Submitted by The Booker Prizes on Mon, 2018-10-15 17:43
Only one day to go before the winner of the 2018 Man Booker Prize is revealed but there are still echoes of the judges' words at the time of the shortlist reveal. Then, the chair of judges, Kwame Anthony Appiah, suggested that too many of the 171 books that had been submitted for the prize were overlong and badly in need of a vigorous pruning. Another of the judges, Val McDermid agreed: “I think,” she said, “young editors coming through are not necessarily getting the kind of training and experience-building apprenticeship that happened when I was starting out.” The criticism clearly rankled with one editor, Sam Jordison of the Galley Beggar Press, who has pointed out, with some justice, that it is the authors who take the credit when a book wins plaudits and prizes and therefore they should take the blame too when criticism is being dished out. “A title belongs to an author, first and last,” says Jordison. “We at the publishing end are there to make suggestions, not to implement changes with an iron rod. If an author is determined to save a few darlings that we want to slaughter, it’s their call. We can’t force a writer to do anything. Nor should we try.”
One of this year's shortlistees, Daisy Johnson, has been regularly touted as the youngest Man Booker shortlistee ever. Her tender years (she's 27) have come as a surprise to many people but not, obviously, to her: “I am young but I have been writing since before I knew what a writer was”, she said in a recent interview. She also stressed the obsessional nature of her trade and how she grapples with self-doubt and catches herself refining sentences in the middle of the night. But then, when things click, she can find herself: “grinning uncontrollably at all times of the day, dancing around my kitchen”.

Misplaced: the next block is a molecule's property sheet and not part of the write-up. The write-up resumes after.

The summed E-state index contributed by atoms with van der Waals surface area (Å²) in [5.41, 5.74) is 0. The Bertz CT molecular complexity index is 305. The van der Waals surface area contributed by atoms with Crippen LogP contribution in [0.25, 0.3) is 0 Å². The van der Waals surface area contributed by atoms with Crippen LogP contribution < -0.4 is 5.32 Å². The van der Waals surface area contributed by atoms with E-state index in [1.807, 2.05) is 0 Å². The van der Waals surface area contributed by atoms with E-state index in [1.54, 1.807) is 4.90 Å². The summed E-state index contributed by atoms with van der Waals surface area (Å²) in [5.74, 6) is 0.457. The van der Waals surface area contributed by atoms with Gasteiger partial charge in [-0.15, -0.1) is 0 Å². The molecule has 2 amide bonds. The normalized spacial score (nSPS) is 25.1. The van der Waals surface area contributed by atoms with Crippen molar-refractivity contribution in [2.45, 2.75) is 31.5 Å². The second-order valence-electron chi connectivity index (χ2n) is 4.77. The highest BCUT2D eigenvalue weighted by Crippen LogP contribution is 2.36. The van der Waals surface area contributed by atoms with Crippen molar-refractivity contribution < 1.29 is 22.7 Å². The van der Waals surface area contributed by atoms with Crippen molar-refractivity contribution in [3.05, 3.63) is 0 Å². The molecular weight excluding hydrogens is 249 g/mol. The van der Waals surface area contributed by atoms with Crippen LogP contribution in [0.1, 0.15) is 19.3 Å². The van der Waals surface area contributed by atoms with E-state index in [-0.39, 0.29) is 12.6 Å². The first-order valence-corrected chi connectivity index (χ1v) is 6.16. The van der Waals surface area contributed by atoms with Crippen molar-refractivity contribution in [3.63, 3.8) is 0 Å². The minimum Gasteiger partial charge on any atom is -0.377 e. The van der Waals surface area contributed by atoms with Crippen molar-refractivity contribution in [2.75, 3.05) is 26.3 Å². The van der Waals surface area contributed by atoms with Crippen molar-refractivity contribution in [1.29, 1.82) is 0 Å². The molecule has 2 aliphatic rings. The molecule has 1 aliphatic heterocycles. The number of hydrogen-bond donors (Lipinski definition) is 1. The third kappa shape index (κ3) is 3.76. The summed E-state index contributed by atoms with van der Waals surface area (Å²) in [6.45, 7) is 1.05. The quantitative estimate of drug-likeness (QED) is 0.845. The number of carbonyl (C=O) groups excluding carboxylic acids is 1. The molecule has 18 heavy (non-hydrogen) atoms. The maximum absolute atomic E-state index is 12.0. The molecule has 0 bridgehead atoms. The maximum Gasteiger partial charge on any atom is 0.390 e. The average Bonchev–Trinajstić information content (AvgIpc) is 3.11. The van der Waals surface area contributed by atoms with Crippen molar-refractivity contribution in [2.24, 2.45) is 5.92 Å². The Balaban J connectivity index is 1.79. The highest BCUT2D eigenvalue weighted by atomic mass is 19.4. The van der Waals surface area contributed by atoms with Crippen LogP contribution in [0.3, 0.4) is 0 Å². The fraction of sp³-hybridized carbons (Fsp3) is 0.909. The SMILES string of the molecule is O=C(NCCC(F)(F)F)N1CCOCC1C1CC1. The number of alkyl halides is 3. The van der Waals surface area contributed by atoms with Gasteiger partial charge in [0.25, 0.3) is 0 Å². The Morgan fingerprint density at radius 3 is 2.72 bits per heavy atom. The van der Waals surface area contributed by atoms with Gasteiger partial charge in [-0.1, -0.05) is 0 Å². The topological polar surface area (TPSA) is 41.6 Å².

The London Evening Standard recently published “The Progress 1,000”, a list of the city's most influential figures. Needless to say, a good dollop of Man Booker alumni were to be found in the “storytellers” section. Kamila Shamsie, Rachel Cusk, Zadie Smith, Ian McEwan, Guy Gunaratne, Sally Rooney, Edward St Aubyn, and Kazuo Ishiguro are all selected. How though Rooney counts as a Londoner is unclear since she lives in Dublin, but then Karl Ove Knausgaard is on the list too and he lives in Norway.
The longlist for the 2018 Warwick Prize for Women in Translation has just been announced. The £1,000 award was launched last year to “address the gender imbalance” in translated literature and to increase the number of international women’s voices accessible by a British and Irish readership. The Man Booker International Prize is clearly ahead of the game since two of the last three winners were written by women and all three were translated by women: Deborah Smith for Han Kang's The Vegetarian, Jessica Cohen for David Grossman's A Horse Walks into a Bar, and Jennifer Croft for Olga Tokarczuk's Flights. Croft and Smith both appear on the longlist, as does the honorary female Frank Wynne for his translation of the last year's MBI shortlisted Vernon Subutex One by Virginie Despentes.
Time is running out to have a flutter on the prize but if you have a fiver in your pocket just aching to be spent, the odds (courtesy of William Hill) are as follows: Richard Powers is favourite at 11/4, Daisy Johnson comes next at 10/3, then Robin Robertson (7/2), Esi Edugyan (9/2), Anna Burns (11/2) and Rachel Kushner (7/1).